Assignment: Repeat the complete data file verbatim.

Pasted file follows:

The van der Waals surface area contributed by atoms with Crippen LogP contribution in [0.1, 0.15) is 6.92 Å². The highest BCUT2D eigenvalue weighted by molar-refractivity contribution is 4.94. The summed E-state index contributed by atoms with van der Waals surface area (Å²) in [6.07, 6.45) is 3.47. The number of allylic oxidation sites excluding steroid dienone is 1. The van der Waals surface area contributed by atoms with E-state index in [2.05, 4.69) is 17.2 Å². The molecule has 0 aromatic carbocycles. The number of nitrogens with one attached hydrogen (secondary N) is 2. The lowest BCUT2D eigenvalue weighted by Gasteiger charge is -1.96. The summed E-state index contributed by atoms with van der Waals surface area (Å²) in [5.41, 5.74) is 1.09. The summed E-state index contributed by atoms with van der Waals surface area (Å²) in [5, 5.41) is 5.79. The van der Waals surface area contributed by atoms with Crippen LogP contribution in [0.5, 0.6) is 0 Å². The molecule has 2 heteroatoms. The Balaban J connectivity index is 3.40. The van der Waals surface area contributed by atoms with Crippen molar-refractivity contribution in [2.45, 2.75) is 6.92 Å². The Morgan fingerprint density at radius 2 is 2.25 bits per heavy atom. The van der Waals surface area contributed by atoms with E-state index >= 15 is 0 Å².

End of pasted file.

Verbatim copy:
The van der Waals surface area contributed by atoms with Crippen LogP contribution in [0.1, 0.15) is 6.92 Å². The highest BCUT2D eigenvalue weighted by molar-refractivity contribution is 4.94. The summed E-state index contributed by atoms with van der Waals surface area (Å²) in [6.07, 6.45) is 3.47. The number of allylic oxidation sites excluding steroid dienone is 1. The van der Waals surface area contributed by atoms with E-state index in [2.05, 4.69) is 17.2 Å². The molecule has 0 aromatic carbocycles. The number of nitrogens with one attached hydrogen (secondary N) is 2. The lowest BCUT2D eigenvalue weighted by Gasteiger charge is -1.96. The summed E-state index contributed by atoms with van der Waals surface area (Å²) in [5.41, 5.74) is 1.09. The summed E-state index contributed by atoms with van der Waals surface area (Å²) in [5, 5.41) is 5.79. The van der Waals surface area contributed by atoms with Crippen LogP contribution in [0.5, 0.6) is 0 Å². The molecule has 2 heteroatoms. The Balaban J connectivity index is 3.40. The van der Waals surface area contributed by atoms with Crippen molar-refractivity contribution in [2.45, 2.75) is 6.92 Å². The Morgan fingerprint density at radius 2 is 2.25 bits per heavy atom. The van der Waals surface area contributed by atoms with E-state index >= 15 is 0 Å².